WASHINGTON, D.C. – Leading members of U.S. Senate Commerce, Science, and Transportation Committee, Chairman John Thune (R-S.D.), subcommittee ranking member Brian Schatz (D-Hawaii), and subcommittee chairmen Sens. Roger Wicker (R-Miss.) and Marco Rubio (R-Fla.) today introduced S. 1551, the DOTCOM Act. The DOTCOM Act requires certifications, and an opportunity for congressional review to ensure that any transfer of U.S. involvement over the Internet Assigned Numbers Authority (IANA) does not empower foreign powers to gain increased control over critical Internet functions. No transfer of authority could occur until after requirements of the legislation are complete.
“Since the IANA transition was announced, I’ve advocated for robust accountability reforms that empower the multistakeholder community over governments and international institutions,” said Thune. “This legislation is an important step forward in ensuring the Internet community has the tools it needs to keep the Internet open, dynamic, and free from state-control. Further, the DOTCOM Act establishes an important and appropriate role for Congress in this important moment for the Internet.”
“There is bipartisan agreement that Congress has an important oversight role of NTIA as it transitions the IANA functions to the global Internet community,” said Schatz. “This legislation is a symbol of our commitment to a successful transition and will help ensure that the Internet remains a vital engine of innovation and job creation for America and around the world.”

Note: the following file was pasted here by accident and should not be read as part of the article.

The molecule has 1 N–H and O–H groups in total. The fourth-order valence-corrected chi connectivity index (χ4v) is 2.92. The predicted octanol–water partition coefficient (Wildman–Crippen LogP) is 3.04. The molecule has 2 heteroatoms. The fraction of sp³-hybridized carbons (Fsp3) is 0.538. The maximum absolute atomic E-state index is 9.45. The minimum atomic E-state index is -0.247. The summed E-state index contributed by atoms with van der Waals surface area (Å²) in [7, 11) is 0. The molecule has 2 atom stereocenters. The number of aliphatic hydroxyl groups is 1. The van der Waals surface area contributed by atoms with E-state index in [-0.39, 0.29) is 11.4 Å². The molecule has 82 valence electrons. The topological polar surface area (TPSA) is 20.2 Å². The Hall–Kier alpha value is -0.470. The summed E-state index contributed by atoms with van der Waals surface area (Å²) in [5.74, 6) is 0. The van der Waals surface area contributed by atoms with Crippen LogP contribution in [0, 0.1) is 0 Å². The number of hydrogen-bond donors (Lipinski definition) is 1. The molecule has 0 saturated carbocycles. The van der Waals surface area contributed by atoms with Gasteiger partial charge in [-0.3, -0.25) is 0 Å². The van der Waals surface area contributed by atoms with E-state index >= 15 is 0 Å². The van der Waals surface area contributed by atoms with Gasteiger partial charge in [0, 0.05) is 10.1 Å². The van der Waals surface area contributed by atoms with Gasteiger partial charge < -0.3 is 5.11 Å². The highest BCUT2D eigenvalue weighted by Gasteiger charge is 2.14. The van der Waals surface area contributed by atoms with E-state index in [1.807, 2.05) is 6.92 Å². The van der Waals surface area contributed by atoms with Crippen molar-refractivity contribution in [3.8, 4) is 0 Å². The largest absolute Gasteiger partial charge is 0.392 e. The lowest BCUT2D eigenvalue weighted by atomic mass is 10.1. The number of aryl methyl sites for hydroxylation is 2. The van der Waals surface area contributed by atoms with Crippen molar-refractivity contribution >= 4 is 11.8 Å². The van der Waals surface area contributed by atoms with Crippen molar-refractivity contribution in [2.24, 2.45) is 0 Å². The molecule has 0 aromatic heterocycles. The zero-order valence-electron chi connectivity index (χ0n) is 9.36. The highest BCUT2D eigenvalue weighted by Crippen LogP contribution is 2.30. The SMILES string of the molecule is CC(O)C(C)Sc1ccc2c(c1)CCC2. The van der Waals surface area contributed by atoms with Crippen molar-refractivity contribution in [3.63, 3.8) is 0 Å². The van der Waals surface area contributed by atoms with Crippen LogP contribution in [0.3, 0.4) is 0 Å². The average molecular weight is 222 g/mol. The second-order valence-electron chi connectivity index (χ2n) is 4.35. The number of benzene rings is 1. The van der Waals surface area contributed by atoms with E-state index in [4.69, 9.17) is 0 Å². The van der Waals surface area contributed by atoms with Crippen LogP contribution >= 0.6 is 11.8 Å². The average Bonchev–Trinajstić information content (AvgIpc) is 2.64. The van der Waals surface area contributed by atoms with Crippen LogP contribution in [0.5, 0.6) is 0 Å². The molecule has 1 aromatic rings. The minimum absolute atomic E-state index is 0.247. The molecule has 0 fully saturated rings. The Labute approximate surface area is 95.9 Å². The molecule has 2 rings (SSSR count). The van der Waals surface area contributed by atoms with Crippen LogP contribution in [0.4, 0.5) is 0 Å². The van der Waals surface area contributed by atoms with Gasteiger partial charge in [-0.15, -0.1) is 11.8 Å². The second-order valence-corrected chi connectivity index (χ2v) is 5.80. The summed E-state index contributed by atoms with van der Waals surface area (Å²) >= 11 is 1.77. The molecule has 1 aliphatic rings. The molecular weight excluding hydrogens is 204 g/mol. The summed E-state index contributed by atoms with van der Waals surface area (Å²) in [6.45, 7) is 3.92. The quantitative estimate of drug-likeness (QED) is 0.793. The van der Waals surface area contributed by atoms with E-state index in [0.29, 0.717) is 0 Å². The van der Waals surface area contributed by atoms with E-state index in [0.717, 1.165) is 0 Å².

“We cannot afford to compromise the vital Internet functions Americans, businesses and organizations rely on daily during the IANA transition,” said Rubio. “This framework establishes the necessary safeguards to ensure that Internet freedom is protected and accountability is increased during the process. With congressional oversight, we can preserve Internet openness, promote individual empowerment and support technological advances without resulting unintended consequences.”
The new Senate DOTCOM Act is identical to companion legislation approved by the House Energy and Commerce Committee’s Communications and Technology Subcommittee on June 10, 2015. S. 1551 holds the National Telecommunication and Information Administration (NTIA) to the IANA transition principles NTIA established when it announced the IANA transition in March 2014. The bill ensures accountability for protecting an open Internet as follow-up to continued oversight by the committee.
Click here for a copy of S. 1551, the DOTCOM Act